You do have to be careful where you mount stuff so it doesn’t get broken when you drop the uni; also the paint is vulnerable to chipping in some place. But it is a great handle.
Darren does not carry the T-7 at the moment! I picked up mine from UDC. I mentioned mine to him at one of our club meetings and recommended he stock them, but I don’t think Darren is too impressed with handles. He is personally more of a purist on his uni’s and does not recommend handles beyond the regular seat handles. But he does sell other handles so maybe if enough people express an interest and request them, he will start to stock them.
An idea on a wrap for the handle instead of handlebar wrap is to use a couple of cheap foam handlebar grips instead of the tape. It looks nicer and offers very good protection from the occaisional upd’s. I don’t have a picture of mine, but will take one this weekend and post it, so you can see what I mean.
Our snow is about to disappear here in Toronto and the ice is melting…it is time for some serious outdoor riding!
Thanks for your post Rob. I’ll be interested to see your photos and, eventually, to hear back after you get in some some distance rides with the T7.
I know what Darren means about a clean look on the uni, that’s my preference too when it really comes down to it. But on long rides I already know that the practical applications of the touring handle will outweigh its slightly negative impact on the aesthetics of the 29’er.
Oh yeah, another question I had for those of you using the T7 was how much extra room does the handle take up under the seat?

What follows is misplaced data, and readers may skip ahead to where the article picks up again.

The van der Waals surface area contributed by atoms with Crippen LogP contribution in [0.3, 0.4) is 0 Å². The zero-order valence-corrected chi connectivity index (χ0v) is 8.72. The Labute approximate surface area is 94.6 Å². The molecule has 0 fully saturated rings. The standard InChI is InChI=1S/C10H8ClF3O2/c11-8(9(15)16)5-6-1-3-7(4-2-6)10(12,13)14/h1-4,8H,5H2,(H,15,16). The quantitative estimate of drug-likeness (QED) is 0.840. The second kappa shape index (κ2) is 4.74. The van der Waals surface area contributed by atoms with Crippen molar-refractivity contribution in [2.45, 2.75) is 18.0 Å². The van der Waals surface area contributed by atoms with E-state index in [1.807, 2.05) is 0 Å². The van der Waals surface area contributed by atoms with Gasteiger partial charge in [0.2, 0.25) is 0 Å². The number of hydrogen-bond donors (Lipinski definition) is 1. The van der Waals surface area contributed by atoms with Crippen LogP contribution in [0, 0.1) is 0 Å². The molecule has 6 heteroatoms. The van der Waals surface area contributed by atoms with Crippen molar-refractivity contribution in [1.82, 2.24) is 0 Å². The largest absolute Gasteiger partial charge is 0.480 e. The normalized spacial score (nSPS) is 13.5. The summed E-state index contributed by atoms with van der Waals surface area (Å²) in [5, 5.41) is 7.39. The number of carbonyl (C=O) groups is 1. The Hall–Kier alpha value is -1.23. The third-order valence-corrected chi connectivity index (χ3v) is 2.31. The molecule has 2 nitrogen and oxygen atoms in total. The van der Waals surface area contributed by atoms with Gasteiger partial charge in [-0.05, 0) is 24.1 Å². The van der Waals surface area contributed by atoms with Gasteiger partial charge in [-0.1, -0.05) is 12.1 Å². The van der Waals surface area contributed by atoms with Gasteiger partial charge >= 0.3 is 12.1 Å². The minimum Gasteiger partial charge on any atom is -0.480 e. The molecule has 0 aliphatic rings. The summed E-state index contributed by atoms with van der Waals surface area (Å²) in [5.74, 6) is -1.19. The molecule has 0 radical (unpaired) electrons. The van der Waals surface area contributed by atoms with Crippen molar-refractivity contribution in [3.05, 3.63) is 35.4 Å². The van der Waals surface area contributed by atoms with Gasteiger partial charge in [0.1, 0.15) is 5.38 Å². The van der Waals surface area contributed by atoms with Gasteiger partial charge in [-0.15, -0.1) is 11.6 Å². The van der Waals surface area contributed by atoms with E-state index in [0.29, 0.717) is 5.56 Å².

The reason I am asking is I’m trying to anticipate whether I will need to cut down my uni’s seat tube in order to accomodate the touring handle.
Currently my 29’er is a Bedford frame with a stock post mounted with a stock KH seat. The seat post shows only 1/2 an inch above the seat tube. So if the T7 sucks up more space than that I’m not going to be able to comfortably reach my pedals and will have to consider cutting down the seat tube to get more clearance. This is something I’d rather not do especially given that the uni sports a sweet deep purple powder coated finish and brazed on seat post clamp.
I can sense that I’m going to have to cut down my gorgeous frame…sigh…
I am in the process of ordering the T7, through a local UDC dealer, and I think I’ll just wait to see how ‘too high’ the set up leaves me. Once I have seen how it all comes together it may be time to cut some metal.
To save height, with a little work, you can mount the T7 on a non-rail adapter seat post. It requires hacksawing about a 1-2mm off the ends of a standard uni seat post bolt plate to get it to fit inside the T7, then putting longer bolts in the seat. You will want a few washers to use as spacers handy to adjust the seat angle higher in the front. Be sure to use those locking nuts on the seat bolts because it becomes necessary to remove the seat from the unicycle to tighten them. This modification will lower the seat about an inch from with a the rail adapater.
I would first try the stock setup with the rail adapter, then cut the neck short enough to use the rail adapter, as a last resort give up on the rail adapter and mount the T7 to a seat post.
I have the T7 directly mounted without a rail adapter on my Nimbus 36. It works out well, good and solid with no worries.